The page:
[About this blog] Inspired by local soccer player Mike Lim during my rookie reporter days at Singapore Polytechnic, I set up this blog in August 2002. I feel that blogging is a novel platform to document interesting facets of my life and my thoughts on certain issues. [Email blogger] ephraim@singnet.com.sg

Sunday, April 12, 2009

[Aborted Summit in Pattaya]
As our convoy travelled from Pattaya to U-Tapao Airforce Base at about 4pm on Saturday for our flight home , it was as if nothing had happened. Apart from litter outside the hotel, there was not a red shirt in sight. Everywhere there were signboards welcoming leaders from ASEAN and the wider region with their national flags fluttering in the wind.

But in fact huge damage had been done to ASEAN and to Thailand. For the second time, an ASEAN Summit had to be postponed because of demonstrations. This time leaders were already in Pattaya or arriving. Except for Indonesian President SBY who arrived late and could not leave U-Tapao, the other ASEAN leaders were staying at the Royal Cliff Beach Resort. The leaders of China, Japan and Korea were at the Dusit Thani unable to join us at the conference centre. Australia's PM Rudd was in the air and flew back. The NZ PM was probably in Bangkok. UNSG Ban Ki-moon stayed on in Vientiene. Others like the heads of the World Bank, IMF, UNCTAD and ADB also had their travel plans disrupted.

We sympathised with Thai PM Abhisit and knew that he had no choice but to cancel the Summit meetings. The alternative was violence which he was determined to avoid especially when so many leaders were in Thailand as guests of the government.

It is unclear how the red shirts were able to break through the cordoned areas. The reason for the Summit meetings being held in Pattaya and not in Bangkok was precisely so that the conference area could be properly secured. Up till Friday evening, all seemed well. Then on Saturday morning, we learned that the Chinese PM could not get through. We were then told that the meetings would be rescheduled to the afternoon and evening. Having arrived at the restaurant for lunch early, I was waiting for other ministers when hundreds of soldiers with plastic shields streamed in on the far side of the swimming pool. I decided to go out to take some pictures. I was assured that the soldiers were only having a lunch break. Only later did I find out that the red shirts had broken through the gates and were moving in to occupy the conference centre nearby.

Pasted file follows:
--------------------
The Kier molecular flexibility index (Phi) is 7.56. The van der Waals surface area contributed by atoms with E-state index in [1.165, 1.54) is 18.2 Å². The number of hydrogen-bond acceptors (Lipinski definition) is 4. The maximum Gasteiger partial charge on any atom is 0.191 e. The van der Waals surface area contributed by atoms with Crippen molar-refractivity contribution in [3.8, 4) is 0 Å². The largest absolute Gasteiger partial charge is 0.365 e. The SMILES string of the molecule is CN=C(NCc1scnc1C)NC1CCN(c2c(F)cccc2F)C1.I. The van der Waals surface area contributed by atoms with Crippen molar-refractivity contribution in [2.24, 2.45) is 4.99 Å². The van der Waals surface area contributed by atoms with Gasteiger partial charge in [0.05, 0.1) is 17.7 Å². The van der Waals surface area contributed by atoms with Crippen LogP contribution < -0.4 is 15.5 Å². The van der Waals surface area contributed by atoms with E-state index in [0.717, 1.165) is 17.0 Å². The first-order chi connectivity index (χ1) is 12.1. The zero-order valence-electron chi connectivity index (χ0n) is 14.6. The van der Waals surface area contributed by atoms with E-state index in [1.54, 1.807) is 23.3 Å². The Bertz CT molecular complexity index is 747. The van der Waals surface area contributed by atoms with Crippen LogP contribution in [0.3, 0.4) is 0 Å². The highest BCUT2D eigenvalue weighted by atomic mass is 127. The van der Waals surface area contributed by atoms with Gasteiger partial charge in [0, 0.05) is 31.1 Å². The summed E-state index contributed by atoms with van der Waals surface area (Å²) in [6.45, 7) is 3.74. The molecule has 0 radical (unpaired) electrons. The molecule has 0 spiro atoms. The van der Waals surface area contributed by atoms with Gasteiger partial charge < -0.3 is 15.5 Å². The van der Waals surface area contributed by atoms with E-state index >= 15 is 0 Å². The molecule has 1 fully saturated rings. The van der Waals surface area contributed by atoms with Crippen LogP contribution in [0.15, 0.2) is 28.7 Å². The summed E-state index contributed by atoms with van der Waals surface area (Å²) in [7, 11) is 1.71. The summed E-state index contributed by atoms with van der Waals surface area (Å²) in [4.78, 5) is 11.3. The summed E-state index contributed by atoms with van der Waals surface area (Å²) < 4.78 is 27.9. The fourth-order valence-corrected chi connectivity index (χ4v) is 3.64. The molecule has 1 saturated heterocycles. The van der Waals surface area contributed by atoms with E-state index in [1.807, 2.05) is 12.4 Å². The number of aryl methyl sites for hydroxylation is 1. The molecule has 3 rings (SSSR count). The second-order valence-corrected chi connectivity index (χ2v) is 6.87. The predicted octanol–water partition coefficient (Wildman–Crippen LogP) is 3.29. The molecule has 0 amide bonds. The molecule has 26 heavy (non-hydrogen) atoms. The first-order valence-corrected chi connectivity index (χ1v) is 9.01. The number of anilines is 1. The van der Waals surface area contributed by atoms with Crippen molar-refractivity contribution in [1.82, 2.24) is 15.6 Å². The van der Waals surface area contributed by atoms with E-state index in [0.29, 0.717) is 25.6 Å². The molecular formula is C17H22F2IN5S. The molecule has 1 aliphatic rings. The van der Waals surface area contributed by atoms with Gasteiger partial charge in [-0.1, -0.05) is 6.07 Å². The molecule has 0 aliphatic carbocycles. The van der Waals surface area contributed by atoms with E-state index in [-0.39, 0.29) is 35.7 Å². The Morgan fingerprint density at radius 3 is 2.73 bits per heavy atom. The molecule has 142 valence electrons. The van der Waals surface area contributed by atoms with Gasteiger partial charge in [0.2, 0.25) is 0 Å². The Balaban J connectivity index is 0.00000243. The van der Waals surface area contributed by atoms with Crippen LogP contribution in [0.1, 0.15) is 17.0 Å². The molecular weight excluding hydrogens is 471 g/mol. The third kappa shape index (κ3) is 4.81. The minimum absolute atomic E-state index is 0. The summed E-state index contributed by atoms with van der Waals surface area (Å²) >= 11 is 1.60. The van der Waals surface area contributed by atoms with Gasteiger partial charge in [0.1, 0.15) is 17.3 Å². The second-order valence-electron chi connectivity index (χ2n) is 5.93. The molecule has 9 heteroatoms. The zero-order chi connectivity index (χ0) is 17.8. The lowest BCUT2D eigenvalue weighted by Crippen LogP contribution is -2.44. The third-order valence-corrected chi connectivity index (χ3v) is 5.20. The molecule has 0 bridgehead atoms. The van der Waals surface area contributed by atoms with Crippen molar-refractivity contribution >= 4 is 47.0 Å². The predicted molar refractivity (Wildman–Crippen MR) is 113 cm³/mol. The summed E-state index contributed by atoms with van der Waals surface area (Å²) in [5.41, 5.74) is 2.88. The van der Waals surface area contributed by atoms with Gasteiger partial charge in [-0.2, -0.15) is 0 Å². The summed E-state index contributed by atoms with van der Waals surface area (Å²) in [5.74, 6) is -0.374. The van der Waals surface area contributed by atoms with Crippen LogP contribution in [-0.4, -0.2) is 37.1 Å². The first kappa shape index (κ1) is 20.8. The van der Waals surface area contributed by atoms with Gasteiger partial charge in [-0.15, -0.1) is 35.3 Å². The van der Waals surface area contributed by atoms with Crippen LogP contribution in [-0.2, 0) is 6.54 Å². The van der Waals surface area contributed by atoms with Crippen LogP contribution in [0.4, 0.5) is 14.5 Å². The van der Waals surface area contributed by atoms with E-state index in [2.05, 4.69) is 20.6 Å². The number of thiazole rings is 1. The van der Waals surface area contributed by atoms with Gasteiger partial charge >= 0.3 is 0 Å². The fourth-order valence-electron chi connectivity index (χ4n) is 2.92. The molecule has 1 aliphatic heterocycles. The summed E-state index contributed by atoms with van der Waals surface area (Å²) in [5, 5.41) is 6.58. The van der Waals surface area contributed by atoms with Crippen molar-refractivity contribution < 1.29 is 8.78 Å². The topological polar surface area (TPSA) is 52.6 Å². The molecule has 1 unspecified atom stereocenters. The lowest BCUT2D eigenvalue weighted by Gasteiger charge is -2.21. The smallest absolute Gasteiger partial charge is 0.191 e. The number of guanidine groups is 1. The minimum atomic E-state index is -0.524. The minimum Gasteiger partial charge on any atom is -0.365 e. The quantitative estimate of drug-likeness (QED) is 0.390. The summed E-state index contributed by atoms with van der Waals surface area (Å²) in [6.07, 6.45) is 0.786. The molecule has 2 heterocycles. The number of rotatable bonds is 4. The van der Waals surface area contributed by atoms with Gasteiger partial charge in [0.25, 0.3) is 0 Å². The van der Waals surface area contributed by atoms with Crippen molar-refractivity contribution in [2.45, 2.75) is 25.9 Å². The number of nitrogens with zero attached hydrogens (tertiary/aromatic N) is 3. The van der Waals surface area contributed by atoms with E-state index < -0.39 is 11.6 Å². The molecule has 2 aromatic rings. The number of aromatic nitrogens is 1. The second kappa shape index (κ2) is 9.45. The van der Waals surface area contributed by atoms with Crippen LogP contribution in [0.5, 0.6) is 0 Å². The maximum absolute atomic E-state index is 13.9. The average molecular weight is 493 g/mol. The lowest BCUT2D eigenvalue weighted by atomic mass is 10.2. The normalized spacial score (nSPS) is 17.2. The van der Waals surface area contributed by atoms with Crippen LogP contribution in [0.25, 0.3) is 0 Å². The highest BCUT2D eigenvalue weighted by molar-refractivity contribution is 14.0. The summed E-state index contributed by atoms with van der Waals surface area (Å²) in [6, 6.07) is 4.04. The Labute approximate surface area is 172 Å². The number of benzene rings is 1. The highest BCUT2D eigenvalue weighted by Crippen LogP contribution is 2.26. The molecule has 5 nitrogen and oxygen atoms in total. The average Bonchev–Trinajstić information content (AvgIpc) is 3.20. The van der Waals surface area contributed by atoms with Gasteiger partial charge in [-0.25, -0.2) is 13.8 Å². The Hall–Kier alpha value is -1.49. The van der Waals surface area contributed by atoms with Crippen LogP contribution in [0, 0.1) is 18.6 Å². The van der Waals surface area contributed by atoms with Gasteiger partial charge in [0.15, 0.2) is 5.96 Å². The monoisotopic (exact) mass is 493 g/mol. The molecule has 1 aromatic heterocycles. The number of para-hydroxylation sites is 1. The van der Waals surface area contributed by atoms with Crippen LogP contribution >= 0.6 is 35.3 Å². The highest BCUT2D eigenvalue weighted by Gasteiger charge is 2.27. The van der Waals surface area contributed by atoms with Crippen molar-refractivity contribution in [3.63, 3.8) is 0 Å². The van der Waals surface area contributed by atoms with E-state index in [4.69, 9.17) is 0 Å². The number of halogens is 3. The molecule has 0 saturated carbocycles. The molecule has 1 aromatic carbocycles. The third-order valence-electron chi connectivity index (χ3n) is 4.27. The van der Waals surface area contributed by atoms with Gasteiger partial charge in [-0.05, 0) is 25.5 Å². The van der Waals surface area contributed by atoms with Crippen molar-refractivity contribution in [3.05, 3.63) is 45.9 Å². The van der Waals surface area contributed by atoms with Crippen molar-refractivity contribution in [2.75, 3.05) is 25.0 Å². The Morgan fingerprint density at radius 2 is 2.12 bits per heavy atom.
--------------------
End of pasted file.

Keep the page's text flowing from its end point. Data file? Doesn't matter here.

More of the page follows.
Halfway during lunch with the other ministers, we were informed that the Summit meetings had been cancelled. Within a few minutes, our security officers instructed us to leave the table immediately and go back to our hotel rooms. We could hear loud commotions. Along the way, India's Commerce Minister Kamal Nath, an old friend, called me. We greeted each other but delayed no further because the security people were getting anxious. We hurried to the next building and were bundled off into the hotel lifts as the shouts got nearer.

Up on the 12th floor, I could see the red shirts milling around the conference centre, moving hither thither. Soldiers and policemen stood in groups not really engaging them. Not long afterwards, I could hear helicopters whirring overhead picking up people from the rooftop. Out at sea, naval ships on patrol moved closer to shore and small boats also picked up passengers.

PM was told by the Thai Government that he and the Singapore delegation should evacuate by sea, to be ferried by small boats to a nearby LST which would take us to Sattahip naval base. From there we could drive to U-Tapao. It all seemed quite unseemly to me that leaders and ministers had to leave in this way. But anyway we packed our belongings and waited for instructions since the Thais were responsible for our security. Happily we were informed around 3.30pm that the demonstrators had dispersed and we could travel by road to U-Tapao with full dignity.

The situation appeared unreal or surreal to me. While all the hubbub was taking place, Caucasian tourists continued sunbathing behaving as if nothing was happening. On the beach, I could see swimmers, sailing boats and windsurfers. In my mind, I did not really believe that there was imminent danger. The immediate objective of the leaders of the red shirts was to disrupt the Summit which they had already achieved. I didn't think they would turn on us in an indiscriminate way as foreign leaders and ministers were not their targets. In any case, every delegation had armed protection. But one could never be sure. Incidents could always happen and agents provocateur might be working to foment violence. The last thing we wanted was to be caught in a crossfire.

When we arrived at U-Tapao, PM Abhisit was there to send off PM Lee and other leaders. China's PM Wen Jiabao was about to take his leave. President Arroyo and PM Thein Sein had arrived there earlier by helicopter.

As we boarded the RSAF Fokker transport aircraft, it all seemed like a bad dream. But for the Thais, the nightmare continues.

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